Entrepreneurship education within the arts is seldom adapted to the field. In many surveys and studies a lack of preparatory working-life experience is evident. One reason may be that art students have difficulty addressing employment issues during their studies. But, more likely, the problem could be that an overly narrow view of entrepreneurship is being presented in art education. Chris Steyaert and Daniel Hjorth et al. try to broaden views of and create new movements in entrepreneurship by approaching entrepreneurship not only as an economic phenomenon but as something that involves the whole of society, not merely the economy ( Steyaert and Hjorth 2003; 2004; 2006; 2009). While the dominant narrow view is based on identifying and exploiting opportunities for creating a change in the market, the broad view is focused on an ongoing creative process, one driven not by personal gain but by an idea that must be realized within, and with the help of, society. With the aim of strengthening the links between entrepreneurship and society, we invite others to take part, others that are excluded by the current language used in describing entrepreneurial behavior. With a broadening, we open the way for production of different kinds of knowledge and begin to recognize it as important. We create new narratives, outside of the dominant ones, by interpreting social, cultural, ecological, and artistic aspects and identifying them as entrepreneurial. According to Hjorth and Björn Bjerke, “entrepreneurship is about the everyday, daily life; the civic practices of living, rather than an extraordinary accomplishment” (Hjorth and Bjerke 2006, 100).
As part of the research done for the TaideART project, Novia UAS suggests using Hjorth´s and Bjerke´s concept of “public entrepreneurship” (Hjorth and Bjerke 2006) when describing artistic actions in society rather than using the concept “cultural entrepreneurship”, as it reduces the agency of the artist to a producer of market-based products. While the “social entrepreneur,” as a product of an enterprising society, approaches social problems as economic ones, solvable by business logic, the “public entrepreneur” does not try to make such corrections, rather attempting to get people in a community to share and feel participation.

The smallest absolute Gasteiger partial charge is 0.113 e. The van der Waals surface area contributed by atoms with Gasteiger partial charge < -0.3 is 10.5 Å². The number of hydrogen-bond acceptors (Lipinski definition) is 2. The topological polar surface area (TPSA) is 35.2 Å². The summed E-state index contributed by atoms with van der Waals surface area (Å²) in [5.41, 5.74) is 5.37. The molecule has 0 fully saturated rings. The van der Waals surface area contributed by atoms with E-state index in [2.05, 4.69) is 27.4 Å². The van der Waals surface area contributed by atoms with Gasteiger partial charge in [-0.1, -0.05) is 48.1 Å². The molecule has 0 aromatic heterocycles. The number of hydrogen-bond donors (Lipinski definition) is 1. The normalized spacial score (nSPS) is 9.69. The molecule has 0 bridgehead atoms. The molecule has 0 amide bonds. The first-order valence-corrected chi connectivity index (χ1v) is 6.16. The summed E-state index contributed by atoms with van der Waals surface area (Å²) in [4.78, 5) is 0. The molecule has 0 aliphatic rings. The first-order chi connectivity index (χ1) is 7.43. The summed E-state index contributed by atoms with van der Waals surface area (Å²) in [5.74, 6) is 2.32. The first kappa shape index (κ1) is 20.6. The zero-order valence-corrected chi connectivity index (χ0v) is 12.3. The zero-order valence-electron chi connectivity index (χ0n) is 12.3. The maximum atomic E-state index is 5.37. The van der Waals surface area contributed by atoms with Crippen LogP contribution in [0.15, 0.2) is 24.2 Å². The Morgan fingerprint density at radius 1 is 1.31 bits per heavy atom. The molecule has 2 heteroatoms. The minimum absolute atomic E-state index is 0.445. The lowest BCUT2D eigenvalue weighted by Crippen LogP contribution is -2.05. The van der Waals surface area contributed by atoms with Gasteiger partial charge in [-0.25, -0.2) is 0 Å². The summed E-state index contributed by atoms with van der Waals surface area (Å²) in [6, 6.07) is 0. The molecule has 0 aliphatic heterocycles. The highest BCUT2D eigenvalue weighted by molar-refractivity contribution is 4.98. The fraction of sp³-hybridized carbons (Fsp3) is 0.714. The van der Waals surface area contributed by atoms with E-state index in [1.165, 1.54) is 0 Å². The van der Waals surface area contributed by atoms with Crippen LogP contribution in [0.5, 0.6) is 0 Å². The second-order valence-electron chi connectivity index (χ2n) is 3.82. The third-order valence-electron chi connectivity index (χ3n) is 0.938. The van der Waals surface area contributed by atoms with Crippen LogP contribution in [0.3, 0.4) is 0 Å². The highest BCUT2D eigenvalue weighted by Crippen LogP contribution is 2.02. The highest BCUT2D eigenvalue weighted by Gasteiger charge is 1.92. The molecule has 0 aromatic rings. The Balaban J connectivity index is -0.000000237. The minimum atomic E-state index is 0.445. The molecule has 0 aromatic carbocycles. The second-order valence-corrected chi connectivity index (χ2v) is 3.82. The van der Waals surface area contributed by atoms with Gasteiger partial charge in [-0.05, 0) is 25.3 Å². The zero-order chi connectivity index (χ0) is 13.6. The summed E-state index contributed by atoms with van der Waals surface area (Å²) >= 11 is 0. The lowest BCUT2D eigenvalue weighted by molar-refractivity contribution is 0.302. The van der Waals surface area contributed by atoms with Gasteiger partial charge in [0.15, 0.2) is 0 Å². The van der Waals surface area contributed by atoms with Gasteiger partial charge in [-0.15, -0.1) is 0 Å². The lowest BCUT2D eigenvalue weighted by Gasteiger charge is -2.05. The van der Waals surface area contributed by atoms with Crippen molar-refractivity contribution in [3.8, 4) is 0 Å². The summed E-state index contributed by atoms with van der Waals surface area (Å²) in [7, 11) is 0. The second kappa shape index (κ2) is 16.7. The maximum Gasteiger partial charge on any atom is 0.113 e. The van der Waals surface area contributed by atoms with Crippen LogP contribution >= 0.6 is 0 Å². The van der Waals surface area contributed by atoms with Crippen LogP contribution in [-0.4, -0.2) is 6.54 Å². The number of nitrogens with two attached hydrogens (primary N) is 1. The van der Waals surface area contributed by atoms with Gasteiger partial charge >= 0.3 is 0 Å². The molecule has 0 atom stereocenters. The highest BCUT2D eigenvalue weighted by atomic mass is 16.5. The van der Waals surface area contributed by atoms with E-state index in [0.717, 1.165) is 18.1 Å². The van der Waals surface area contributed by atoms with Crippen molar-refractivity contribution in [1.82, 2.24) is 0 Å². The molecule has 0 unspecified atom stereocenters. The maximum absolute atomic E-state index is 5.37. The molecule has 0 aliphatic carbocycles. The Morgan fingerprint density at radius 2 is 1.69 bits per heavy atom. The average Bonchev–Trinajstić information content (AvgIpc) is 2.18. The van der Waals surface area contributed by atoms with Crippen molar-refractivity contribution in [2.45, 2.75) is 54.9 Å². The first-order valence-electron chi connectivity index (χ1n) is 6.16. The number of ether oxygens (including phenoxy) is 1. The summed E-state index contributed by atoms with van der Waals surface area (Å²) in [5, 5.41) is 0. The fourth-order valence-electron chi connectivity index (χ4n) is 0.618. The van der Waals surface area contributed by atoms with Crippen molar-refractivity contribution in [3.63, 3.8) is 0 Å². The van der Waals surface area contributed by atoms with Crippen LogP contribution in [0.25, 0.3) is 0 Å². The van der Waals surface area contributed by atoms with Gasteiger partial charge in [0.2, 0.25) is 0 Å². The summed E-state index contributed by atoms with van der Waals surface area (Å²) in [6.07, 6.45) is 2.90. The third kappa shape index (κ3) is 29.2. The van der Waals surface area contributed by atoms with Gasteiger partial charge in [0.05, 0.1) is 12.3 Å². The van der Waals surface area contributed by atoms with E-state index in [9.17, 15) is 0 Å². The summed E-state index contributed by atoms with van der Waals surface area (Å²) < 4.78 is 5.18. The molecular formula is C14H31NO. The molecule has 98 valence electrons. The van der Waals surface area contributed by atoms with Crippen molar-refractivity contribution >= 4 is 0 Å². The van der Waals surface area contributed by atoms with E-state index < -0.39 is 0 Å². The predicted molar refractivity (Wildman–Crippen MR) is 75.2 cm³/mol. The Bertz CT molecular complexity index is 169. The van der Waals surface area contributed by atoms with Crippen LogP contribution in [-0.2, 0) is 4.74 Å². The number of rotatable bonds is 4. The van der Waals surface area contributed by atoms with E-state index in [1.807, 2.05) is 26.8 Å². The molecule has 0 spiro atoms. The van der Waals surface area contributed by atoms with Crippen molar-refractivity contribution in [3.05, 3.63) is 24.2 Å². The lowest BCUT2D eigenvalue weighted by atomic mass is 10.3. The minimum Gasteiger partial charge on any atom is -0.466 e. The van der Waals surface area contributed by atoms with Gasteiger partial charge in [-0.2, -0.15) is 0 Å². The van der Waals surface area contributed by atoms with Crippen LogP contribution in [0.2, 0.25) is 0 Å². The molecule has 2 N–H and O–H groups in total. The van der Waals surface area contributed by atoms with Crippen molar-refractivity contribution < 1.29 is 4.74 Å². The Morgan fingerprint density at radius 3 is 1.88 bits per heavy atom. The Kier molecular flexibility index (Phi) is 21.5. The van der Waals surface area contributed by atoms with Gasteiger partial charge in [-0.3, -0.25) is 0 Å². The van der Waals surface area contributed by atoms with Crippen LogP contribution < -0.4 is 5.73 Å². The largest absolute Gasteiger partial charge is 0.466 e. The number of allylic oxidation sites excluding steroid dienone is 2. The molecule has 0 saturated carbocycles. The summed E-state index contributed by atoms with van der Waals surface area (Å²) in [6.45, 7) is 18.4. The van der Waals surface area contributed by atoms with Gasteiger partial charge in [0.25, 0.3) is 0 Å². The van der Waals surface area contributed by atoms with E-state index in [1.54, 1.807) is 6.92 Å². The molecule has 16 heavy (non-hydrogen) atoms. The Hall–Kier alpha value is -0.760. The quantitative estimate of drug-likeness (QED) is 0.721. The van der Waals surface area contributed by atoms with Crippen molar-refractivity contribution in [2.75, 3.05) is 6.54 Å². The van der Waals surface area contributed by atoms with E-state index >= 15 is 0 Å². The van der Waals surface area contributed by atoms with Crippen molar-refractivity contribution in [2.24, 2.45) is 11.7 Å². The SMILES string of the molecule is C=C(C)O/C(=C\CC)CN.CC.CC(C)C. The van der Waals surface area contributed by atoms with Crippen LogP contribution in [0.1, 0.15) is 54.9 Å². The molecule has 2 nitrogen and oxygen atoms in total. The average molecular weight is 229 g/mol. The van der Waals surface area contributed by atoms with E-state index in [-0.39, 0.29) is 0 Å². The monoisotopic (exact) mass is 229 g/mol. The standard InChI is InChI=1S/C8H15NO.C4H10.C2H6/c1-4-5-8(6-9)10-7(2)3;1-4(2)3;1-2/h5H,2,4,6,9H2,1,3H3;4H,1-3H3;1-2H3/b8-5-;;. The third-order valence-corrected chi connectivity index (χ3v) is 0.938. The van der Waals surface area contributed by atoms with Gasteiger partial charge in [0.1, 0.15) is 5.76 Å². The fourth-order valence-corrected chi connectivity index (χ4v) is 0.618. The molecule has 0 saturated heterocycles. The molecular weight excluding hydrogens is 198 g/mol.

Many self-organized models within the arts are entrepreneurial. The self-organized and the public entrepreneurial have much in common. They are both project-based, often small-scale, and have a connection to physical, virtual, discursive, and emotional places and spaces. Both take on projects that engage others in paying attention to marginalized thinking and phenomena, and making them more central. Hjorth, Bjerke, and Steyaert makes us aware of the language used in an entrepreneurial discourse, as they attempt to adapt the vocabulary in order to enable others that are excluded (for example, artists) to talk about their practice in an entrepreneurial context.
The concept of freedom
The independence and autonomy the that the artist seeks has been “kidnapped,” as some artists see it, into something else by the entrepreneurial language. Many do not relate to a “freedom as potential” within the entrepreneurship discourse, wherein the individual is free to exploit the numerous opportunities and chances offered by the world. Christian Maravelias, separates a “freedom as autonomy” that entails a liberation from power, from “freedom as potential” that requires power, according to Maravelias, “... power to act and seize on opportunities” (Maravelias 2009, 16).